Zika, chikungunya, and dengue viruses are primarily transmitted by Aedes aegypti and Aedes albopictus. However, Zika has additional downstream human-to-human transmission possibilities, likely being spread through sexual contact, mother-to-fetus interaction, and via breast-feeding3,4,5. Zika fever was first believed to cause only mild illness. However, it was later associated with Guillain-Barré syndrome in adults, microcephaly in neonates, and chronic musculoskeletal diseases that may last months to years. Diagnosis of Zika illness can be challenging, since the symptoms of a Zika infection are similar to those of other mosquito-spread viruses6. Common co-infections of these viruses make differential diagnosis even more challenging7,8. Therefore, rapid and reliable detection of the nucleic acids from Zika and other viruses is needed to understand epidemiology in real time, to initiate control and preventive measures, and to manage patient care9.

Current diagnostic tests for these viruses include serological tests, virus isolation, virus sequencing, and reverse-transcription PCR (RT-PCR). Standard serological approaches often suffer from inadequate sensitivity and results can be complicated by cross-reactivity in patients who have previously been infected by other flaviviruses.

Therefore, nucleic acid testing remains the most reliable way to detect and differentiate these viruses. Detection of Zika and other mosquito-borne viruses is usually performed using RT-PCR or real-time RT-PCR in variety of biological fluids, such as serum, urine, saliva, semen, breast milk, and cerebral fluid10,11. Urine and saliva samples are generally preferred over blood, since they exhibit less PCR-inhibition, higher viral loads, virus presence for longer periods of time, and increased ease of collection and handling12,13. RT-PCR-based diagnostic tests, however, comprise extensive sample preparation steps and expensive thermal cycling equipment, making it less optimal for the point-of-care.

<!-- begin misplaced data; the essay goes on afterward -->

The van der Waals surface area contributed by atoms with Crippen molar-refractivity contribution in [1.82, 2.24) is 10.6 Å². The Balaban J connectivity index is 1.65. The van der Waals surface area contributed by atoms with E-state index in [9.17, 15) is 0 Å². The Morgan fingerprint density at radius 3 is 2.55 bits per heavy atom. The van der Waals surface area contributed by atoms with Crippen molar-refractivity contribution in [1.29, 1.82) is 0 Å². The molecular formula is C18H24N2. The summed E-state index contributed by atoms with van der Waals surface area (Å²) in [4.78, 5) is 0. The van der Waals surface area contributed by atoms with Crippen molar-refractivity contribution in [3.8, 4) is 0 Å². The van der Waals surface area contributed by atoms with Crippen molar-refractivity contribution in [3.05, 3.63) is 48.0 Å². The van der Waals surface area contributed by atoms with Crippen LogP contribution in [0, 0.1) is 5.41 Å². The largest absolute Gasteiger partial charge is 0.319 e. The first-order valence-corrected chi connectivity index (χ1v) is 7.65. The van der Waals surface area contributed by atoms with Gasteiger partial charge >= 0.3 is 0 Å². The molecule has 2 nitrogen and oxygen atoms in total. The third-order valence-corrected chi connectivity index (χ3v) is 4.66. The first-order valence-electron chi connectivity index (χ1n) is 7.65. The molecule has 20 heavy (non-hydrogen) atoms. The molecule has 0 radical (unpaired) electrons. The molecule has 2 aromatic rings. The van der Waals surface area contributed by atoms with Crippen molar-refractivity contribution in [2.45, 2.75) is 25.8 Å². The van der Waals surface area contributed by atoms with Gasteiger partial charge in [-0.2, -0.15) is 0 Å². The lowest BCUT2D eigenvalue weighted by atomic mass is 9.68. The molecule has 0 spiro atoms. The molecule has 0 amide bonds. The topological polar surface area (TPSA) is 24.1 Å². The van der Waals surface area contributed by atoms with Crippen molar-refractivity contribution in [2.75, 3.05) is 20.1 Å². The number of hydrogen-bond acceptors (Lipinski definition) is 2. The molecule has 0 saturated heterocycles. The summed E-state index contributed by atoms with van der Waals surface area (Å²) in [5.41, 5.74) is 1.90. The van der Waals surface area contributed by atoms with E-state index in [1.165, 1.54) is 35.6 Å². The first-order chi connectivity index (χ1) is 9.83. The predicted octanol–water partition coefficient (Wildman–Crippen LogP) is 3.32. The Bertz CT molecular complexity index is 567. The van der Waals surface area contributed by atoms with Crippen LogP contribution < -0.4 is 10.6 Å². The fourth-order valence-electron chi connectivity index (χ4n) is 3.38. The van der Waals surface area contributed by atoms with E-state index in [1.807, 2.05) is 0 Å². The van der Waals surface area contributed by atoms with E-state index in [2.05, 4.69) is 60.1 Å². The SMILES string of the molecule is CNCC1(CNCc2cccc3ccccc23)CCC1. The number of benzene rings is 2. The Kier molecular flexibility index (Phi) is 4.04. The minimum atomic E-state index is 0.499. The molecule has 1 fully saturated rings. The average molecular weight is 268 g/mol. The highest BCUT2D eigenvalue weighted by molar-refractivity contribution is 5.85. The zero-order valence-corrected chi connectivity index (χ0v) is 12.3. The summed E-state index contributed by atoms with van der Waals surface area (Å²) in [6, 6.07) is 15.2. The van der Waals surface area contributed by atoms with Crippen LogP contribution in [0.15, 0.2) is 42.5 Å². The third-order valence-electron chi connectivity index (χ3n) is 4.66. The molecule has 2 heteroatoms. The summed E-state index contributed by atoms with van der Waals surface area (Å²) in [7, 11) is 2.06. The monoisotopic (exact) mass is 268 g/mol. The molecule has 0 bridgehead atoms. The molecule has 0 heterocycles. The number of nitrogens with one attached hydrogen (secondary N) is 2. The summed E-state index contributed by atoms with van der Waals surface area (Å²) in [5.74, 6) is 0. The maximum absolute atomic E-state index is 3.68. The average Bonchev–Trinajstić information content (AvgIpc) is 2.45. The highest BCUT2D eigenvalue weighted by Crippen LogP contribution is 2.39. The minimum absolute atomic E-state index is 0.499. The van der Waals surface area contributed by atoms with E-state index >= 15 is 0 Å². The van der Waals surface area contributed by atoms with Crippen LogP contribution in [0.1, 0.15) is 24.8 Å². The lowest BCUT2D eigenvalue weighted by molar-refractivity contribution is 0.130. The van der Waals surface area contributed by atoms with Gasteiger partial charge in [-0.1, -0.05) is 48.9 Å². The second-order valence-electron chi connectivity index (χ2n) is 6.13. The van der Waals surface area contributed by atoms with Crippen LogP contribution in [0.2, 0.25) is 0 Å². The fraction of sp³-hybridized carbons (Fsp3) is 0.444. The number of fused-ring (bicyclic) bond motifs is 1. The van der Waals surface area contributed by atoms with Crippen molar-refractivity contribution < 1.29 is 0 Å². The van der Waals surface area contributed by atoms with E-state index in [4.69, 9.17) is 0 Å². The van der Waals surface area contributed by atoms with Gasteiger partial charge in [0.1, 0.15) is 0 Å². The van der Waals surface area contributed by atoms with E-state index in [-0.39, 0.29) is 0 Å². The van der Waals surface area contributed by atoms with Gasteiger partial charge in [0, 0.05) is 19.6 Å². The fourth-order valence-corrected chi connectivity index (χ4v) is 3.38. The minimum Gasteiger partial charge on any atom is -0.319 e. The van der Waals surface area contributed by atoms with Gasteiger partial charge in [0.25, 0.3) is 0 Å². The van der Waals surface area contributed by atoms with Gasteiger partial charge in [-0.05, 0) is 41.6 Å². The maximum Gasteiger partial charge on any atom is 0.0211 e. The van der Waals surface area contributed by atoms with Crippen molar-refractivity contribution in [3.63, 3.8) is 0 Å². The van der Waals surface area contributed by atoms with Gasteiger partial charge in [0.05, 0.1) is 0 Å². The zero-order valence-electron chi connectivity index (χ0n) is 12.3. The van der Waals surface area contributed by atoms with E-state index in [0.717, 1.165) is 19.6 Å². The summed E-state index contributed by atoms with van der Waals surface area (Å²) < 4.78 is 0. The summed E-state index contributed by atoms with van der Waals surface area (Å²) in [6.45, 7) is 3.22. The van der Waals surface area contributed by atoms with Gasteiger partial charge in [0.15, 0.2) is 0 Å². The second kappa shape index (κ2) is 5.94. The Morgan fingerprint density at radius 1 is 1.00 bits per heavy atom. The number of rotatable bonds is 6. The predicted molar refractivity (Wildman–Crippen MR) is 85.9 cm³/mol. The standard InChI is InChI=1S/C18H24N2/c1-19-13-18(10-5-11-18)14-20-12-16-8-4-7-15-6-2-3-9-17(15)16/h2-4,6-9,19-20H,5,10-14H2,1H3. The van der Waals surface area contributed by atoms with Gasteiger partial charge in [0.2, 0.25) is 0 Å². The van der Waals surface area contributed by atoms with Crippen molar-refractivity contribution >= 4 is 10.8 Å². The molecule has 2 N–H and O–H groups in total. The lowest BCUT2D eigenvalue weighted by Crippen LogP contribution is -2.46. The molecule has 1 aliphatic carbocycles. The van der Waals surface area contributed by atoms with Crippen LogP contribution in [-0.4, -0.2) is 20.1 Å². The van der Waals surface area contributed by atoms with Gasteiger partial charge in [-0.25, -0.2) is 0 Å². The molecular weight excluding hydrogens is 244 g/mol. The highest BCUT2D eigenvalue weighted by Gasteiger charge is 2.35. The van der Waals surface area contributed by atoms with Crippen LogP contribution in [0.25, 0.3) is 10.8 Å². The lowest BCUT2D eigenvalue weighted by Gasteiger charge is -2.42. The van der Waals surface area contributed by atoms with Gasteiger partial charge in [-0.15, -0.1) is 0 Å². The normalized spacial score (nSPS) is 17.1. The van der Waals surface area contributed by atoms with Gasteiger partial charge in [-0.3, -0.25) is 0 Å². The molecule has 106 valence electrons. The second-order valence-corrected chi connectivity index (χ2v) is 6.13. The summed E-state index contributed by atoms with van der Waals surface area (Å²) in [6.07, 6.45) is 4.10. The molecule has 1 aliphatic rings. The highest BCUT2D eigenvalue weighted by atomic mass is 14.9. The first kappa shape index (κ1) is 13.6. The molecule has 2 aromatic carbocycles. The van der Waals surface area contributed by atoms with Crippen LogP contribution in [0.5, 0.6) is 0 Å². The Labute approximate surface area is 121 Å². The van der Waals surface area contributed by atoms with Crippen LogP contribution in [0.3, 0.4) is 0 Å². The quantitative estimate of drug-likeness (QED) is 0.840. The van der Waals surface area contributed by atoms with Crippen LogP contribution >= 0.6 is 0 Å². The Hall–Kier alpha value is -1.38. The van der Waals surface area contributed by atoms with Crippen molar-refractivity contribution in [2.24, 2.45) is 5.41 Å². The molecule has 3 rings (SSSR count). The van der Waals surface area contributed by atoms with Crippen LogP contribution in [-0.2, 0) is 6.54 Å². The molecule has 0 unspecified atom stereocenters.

Reverse transcription loop-mediated isothermal amplification (RT-LAMP) has emerged as a powerful RT-PCR alternative due to its high sensitivity and specificity14, its tolerance for inhibitory substances in biological samples15, and operation on single temperature, which significantly lowers assay complexity and associated costs, making it suitable for low resource environments. RT-LAMP, as it is classically implemented, comprises six primers that bind to eight distinct regions within the target RNA. It runs at constant temperatures between 60 °C and 70 °C, and uses a reverse transcriptase and a DNA polymerase with strong strand displacing activity.

During the initial stages of RT-LAMP, forward and backward internal primers (FIP and BIP, Figure 1A) along with outer forward and backward primers (F3 and B3) form a dumbbell structure, the seed structure of exponential LAMP amplification. Amplification is further accelerated by the loop forward and backward primers (LF and LB), which are designed to bind the single stranded regions of the dumbbell, and results in the formation of concatemers with multiple repeating loops16. Classical LAMP assays based on turbidity or readout by DNA intercalating dyes is not entirely suited for point-of-care detection of Zika, where some level of multiplexing is desired17,18,19. Multiplexing is not easily obtained in these systems, as they are prone to generate false-positives due to off-target amplifications.